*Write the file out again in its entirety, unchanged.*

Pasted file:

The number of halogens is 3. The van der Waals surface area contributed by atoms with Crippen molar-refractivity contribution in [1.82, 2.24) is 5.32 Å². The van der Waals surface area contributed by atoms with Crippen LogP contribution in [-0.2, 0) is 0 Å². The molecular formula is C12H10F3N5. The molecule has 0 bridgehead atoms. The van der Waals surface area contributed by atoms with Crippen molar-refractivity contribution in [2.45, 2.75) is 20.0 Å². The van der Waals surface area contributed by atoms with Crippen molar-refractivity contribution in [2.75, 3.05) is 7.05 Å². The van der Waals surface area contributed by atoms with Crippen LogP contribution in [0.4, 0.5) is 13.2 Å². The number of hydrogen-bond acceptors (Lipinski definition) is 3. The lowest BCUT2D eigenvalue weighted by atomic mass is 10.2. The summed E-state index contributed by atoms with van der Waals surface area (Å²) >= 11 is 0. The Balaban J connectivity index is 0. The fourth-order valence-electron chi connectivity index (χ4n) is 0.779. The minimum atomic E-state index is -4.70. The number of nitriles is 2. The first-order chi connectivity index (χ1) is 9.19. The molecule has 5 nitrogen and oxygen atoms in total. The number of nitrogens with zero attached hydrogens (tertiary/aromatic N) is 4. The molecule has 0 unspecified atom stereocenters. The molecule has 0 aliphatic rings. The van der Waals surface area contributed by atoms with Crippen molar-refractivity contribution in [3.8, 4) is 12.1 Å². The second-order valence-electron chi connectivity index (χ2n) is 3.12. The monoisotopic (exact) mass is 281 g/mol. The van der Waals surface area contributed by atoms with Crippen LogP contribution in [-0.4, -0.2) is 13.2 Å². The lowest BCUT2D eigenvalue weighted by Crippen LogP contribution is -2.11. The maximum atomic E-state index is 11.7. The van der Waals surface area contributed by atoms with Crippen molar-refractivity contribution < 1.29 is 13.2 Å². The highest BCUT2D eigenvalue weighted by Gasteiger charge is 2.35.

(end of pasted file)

The number of halogens is 3. The van der Waals surface area contributed by atoms with Crippen molar-refractivity contribution in [1.82, 2.24) is 5.32 Å². The van der Waals surface area contributed by atoms with Crippen LogP contribution in [-0.2, 0) is 0 Å². The molecular formula is C12H10F3N5. The molecule has 0 bridgehead atoms. The van der Waals surface area contributed by atoms with Crippen molar-refractivity contribution in [2.45, 2.75) is 20.0 Å². The van der Waals surface area contributed by atoms with Crippen molar-refractivity contribution in [2.75, 3.05) is 7.05 Å². The van der Waals surface area contributed by atoms with Crippen LogP contribution in [0.4, 0.5) is 13.2 Å². The number of hydrogen-bond acceptors (Lipinski definition) is 3. The lowest BCUT2D eigenvalue weighted by atomic mass is 10.2. The summed E-state index contributed by atoms with van der Waals surface area (Å²) >= 11 is 0. The Balaban J connectivity index is 0. The fourth-order valence-electron chi connectivity index (χ4n) is 0.779. The minimum atomic E-state index is -4.70. The number of nitriles is 2. The first-order chi connectivity index (χ1) is 9.19. The molecule has 5 nitrogen and oxygen atoms in total. The number of nitrogens with zero attached hydrogens (tertiary/aromatic N) is 4. The molecule has 0 unspecified atom stereocenters. The molecule has 0 aliphatic rings. The van der Waals surface area contributed by atoms with Crippen molar-refractivity contribution in [3.8, 4) is 12.1 Å². The second-order valence-electron chi connectivity index (χ2n) is 3.12. The monoisotopic (exact) mass is 281 g/mol. The van der Waals surface area contributed by atoms with Crippen LogP contribution in [-0.4, -0.2) is 13.2 Å². The lowest BCUT2D eigenvalue weighted by Crippen LogP contribution is -2.11. The maximum atomic E-state index is 11.7. The van der Waals surface area contributed by atoms with Crippen molar-refractivity contribution < 1.29 is 13.2 Å². The highest BCUT2D eigenvalue weighted by Gasteiger charge is 2.35.